I had looked over the rules to the Hades expansion, which is one of those buffet-style module deals where you can add certain aspects to the game at your leisure, or dump 'em all in and go to town. One thing I'd noticed is how many of the new elements puts such an emphasis on the active god tile above Apollo. For example, once Hades becomes active, his tile takes the place of the active god just above Apollo; the Divine Favors are coupled with the same spot (except when Hades and his undead legions are unleashed), and so on.
As we played, I understood why that was so. The game eventually becomes focused around the play of the mythological creature cards. Players who win the first spot essentially get their choice of any or all of them (providing they have money.) So bidding on the last spot above Apollo is often where someone will go only if they really, really need that role, or if they get shunted there and its a cheap bid.
That's precisely how our game ended, actually. We had sort of gotten stalemated. I had dominance of the sea with all of my boats on the board, and made sure that when the Kraken came up, I was the one who had first shot at him. He sank a lot of boats and I got to do my whole Liam Neeson "RELEASE THE KRAKEN~!" thing.
Jeremy had managed to ramp up his income, though, and on the turn the Pegasus was revealed, he was able to outbid everyone. I saw his winning play and guided him a little bit--it was the whole Pegasus drop on another player's Metropolis, then use another creature to convert one of his building types to get the fourth type. Boom, none of us could really do anything to stop that play.
Cyclades really is a lot of fun, but I have a feeling a lot of games kind of end that way.
The Hades expansion's modules include a new option to bid for board placement, which looks extremely cool and could shake up those static start-ups from the base game. There's also Hades himself, who comes out on a number of turns sort of determined by the dice, and when he's in play, the player who wins the bid on his slot can hire undead soldiers and ships *and* march or sail, provided that at least one undead unit is involved in each move. That is so huge because it concentrates the planning and the attacking into one role. If you've got a military bent, you'll be watching for Hades so that when he comes up, you'll be the one taking advantage.
The Divine Favors are essentially bonuses for taking that last non-Apollo god. They areeither in the form of magic items or Priestesses. Magic Items are powerful one-shot abilities that you can keep until you want to use them. Priestesses are tied into the new Hero unit, which aside from Hades himself is probably the coolest new thing about the expansion.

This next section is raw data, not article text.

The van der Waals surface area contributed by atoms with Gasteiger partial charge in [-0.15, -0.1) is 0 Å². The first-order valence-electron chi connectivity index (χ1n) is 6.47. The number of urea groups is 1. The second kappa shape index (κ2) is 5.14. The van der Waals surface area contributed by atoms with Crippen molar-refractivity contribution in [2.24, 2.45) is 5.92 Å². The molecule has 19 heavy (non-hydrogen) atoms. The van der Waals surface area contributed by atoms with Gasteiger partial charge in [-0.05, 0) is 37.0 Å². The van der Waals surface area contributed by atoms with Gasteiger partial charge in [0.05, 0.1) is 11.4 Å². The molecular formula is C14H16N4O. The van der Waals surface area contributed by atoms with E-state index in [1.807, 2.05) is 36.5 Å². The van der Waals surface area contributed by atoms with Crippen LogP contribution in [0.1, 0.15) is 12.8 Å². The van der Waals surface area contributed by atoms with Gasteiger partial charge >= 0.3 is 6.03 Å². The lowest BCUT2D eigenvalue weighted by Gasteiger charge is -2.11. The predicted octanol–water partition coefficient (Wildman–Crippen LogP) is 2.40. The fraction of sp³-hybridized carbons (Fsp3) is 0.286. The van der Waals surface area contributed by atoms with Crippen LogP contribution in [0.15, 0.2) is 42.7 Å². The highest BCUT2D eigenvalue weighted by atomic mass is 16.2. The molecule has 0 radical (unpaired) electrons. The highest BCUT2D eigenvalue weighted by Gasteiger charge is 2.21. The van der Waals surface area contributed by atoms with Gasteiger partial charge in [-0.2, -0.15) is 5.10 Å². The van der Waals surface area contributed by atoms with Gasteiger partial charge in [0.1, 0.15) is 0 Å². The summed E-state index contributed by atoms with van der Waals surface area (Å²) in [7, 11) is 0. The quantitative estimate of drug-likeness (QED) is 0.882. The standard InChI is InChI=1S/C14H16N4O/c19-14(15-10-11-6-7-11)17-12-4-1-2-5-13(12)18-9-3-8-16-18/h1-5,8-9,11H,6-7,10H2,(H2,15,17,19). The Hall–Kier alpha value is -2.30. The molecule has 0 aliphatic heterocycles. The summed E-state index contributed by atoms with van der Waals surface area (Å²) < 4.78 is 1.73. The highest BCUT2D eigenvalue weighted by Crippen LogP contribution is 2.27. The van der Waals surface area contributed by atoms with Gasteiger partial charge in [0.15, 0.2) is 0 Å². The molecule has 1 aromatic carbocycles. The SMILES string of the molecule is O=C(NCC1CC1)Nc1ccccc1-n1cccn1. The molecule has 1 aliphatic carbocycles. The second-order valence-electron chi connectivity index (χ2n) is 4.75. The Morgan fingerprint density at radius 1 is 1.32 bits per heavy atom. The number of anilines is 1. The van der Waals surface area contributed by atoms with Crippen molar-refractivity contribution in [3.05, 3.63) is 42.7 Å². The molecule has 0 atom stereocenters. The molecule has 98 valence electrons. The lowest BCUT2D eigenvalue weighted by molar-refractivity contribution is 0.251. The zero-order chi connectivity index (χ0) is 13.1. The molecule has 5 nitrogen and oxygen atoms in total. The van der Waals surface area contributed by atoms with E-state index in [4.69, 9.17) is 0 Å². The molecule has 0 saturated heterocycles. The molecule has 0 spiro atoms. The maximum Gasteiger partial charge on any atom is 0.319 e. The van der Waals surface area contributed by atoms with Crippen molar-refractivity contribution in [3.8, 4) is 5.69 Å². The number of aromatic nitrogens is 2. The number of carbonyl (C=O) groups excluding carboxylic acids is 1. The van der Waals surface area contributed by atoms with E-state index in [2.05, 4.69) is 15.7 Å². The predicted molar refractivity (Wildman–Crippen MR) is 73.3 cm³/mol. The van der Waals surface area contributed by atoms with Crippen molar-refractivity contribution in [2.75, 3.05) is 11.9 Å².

Heroes go into the mythological creature deck and are purchased in the same way--though they are Heroes, not creatures, so no discounts for Priests. Heroes have two abilities; one is in battle, the other is one that allows you to sacrifice them on a future turn for some game-altering effect. One of the biggest of these sacrificial effects is to allow you to take one of your in-play Metropolises and put it on the hero card itself, where it is protected and "yours" forevermore (no Pegasus drops!)
Unlike Creatures, Heroes can continue to work for you and don't automatically go away. You do have to pay an upkeep (usually two gold) to keep them around. The Priestess cards can be discarded instead of paying a hero's upkeep, or can also be used to keep a mythological creature in play for one additional turn.
The last module is the Necropolis, a large building that you can create when you have won the services of Hades. It becomes a coin factory, earning you Gold every time a normal unit is defeated in combat. Of the new stuff, this is the one I'm sort of dubious about, as space for large buildings on your islands gets tight pretty quickly, and someone can always take the Necropolis from you either militarily or with a future Hades role themselves.
We'll get Cyclades: Hades played over the next couple of weeks, and I'll see how these new gameplay elements interact. They will certainly serve to make the game more complex, but I also think that they will make a lot of the decisions a lot more interesting and interactive.
It's Perfectly Easy, to Spin that Wheel 'Round
Speaking of Asmodee, when I requested a review copy of Cyclades: Hades a few weeks ago, Stefan informed me that he was still waiting on the shipment. Then he slyly asked, "did I ever send you a copy of Evo?"
Now...I knew vaguely about Evo, but in my mind I had dumped it into the whole "Primoridal Soup/Fucking Reef Encounter/Whatever" game of Euro fish/dinosaur/goo evolution and had never looked too deeply into the game at all. I knew it had been part of their reprint initiative that included Formula D. So I was hesitant, but considering that Asmodee is probably one of the major publishers who really "gets" our site the most, I agreed to give it a look.
While I waited for it to arrive, I started looking over the rules...dinosaurs gaining powers like Flight, move around a map, 1 victory point for each territory you control...why did this sound familiar?
Then it clicked as I looked at the designer--Phillippe Keyartes of Vinci and Small World fame! Ah....it was starting to make sense.
I wasn't crazy about the goofy artwork that I saw from the old edition, but when I received the new edition of Evo I saw that they had improved the artwork greatly. In fact, this was a tremendous production on their part, with two mounted boards, a large climate wheel, thick tokens, and gorgeously illustrated player mats. The rules read more like "Dinosaur Smackdown" than "Yawnfest Euro." Had I been sleeping on a classic game? Maybe so. (I know if it had actually been called "Dinosaur Smackdown", I'd have bought it years ago. Can you smell what the Rex is cookin'?)